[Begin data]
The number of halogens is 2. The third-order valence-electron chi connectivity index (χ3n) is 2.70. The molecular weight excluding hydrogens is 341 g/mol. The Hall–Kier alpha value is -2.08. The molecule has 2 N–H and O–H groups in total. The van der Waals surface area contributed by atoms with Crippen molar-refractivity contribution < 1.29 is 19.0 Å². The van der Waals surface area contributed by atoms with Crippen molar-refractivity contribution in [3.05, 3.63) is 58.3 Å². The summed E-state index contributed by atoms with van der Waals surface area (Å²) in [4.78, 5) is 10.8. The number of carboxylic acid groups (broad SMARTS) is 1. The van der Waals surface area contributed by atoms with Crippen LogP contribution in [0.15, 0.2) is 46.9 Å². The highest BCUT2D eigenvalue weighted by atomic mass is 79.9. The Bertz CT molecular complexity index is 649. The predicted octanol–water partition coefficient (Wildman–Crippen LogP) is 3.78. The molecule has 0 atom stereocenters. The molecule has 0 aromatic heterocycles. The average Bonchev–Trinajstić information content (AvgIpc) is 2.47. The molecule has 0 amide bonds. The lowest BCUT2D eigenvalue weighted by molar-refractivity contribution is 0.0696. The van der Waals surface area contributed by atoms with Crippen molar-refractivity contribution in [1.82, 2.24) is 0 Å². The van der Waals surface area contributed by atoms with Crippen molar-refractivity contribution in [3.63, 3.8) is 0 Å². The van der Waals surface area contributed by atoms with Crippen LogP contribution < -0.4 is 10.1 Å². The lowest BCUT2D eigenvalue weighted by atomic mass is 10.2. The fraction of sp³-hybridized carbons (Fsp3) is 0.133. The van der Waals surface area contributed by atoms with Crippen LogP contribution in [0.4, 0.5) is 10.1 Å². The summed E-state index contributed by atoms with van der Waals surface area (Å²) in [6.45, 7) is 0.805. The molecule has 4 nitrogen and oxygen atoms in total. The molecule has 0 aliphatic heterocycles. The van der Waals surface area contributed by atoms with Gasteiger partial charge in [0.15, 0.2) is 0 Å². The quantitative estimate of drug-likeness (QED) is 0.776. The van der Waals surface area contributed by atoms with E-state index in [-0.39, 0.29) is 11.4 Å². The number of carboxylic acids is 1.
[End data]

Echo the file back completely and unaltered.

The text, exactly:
The number of halogens is 2. The third-order valence-electron chi connectivity index (χ3n) is 2.70. The molecular weight excluding hydrogens is 341 g/mol. The Hall–Kier alpha value is -2.08. The molecule has 2 N–H and O–H groups in total. The van der Waals surface area contributed by atoms with Crippen molar-refractivity contribution < 1.29 is 19.0 Å². The van der Waals surface area contributed by atoms with Crippen molar-refractivity contribution in [3.05, 3.63) is 58.3 Å². The summed E-state index contributed by atoms with van der Waals surface area (Å²) in [4.78, 5) is 10.8. The number of carboxylic acid groups (broad SMARTS) is 1. The van der Waals surface area contributed by atoms with Crippen LogP contribution in [0.15, 0.2) is 46.9 Å². The highest BCUT2D eigenvalue weighted by atomic mass is 79.9. The Bertz CT molecular complexity index is 649. The predicted octanol–water partition coefficient (Wildman–Crippen LogP) is 3.78. The molecule has 0 atom stereocenters. The molecule has 0 aromatic heterocycles. The average Bonchev–Trinajstić information content (AvgIpc) is 2.47. The molecule has 0 amide bonds. The lowest BCUT2D eigenvalue weighted by molar-refractivity contribution is 0.0696. The van der Waals surface area contributed by atoms with Crippen molar-refractivity contribution in [1.82, 2.24) is 0 Å². The van der Waals surface area contributed by atoms with Crippen molar-refractivity contribution in [3.63, 3.8) is 0 Å². The van der Waals surface area contributed by atoms with Crippen LogP contribution < -0.4 is 10.1 Å². The lowest BCUT2D eigenvalue weighted by atomic mass is 10.2. The fraction of sp³-hybridized carbons (Fsp3) is 0.133. The van der Waals surface area contributed by atoms with Crippen LogP contribution in [0.4, 0.5) is 10.1 Å². The summed E-state index contributed by atoms with van der Waals surface area (Å²) in [6.45, 7) is 0.805. The molecule has 4 nitrogen and oxygen atoms in total. The molecule has 0 aliphatic heterocycles. The van der Waals surface area contributed by atoms with Gasteiger partial charge in [0.15, 0.2) is 0 Å². The quantitative estimate of drug-likeness (QED) is 0.776. The van der Waals surface area contributed by atoms with E-state index in [-0.39, 0.29) is 11.4 Å². The number of carboxylic acids is 1.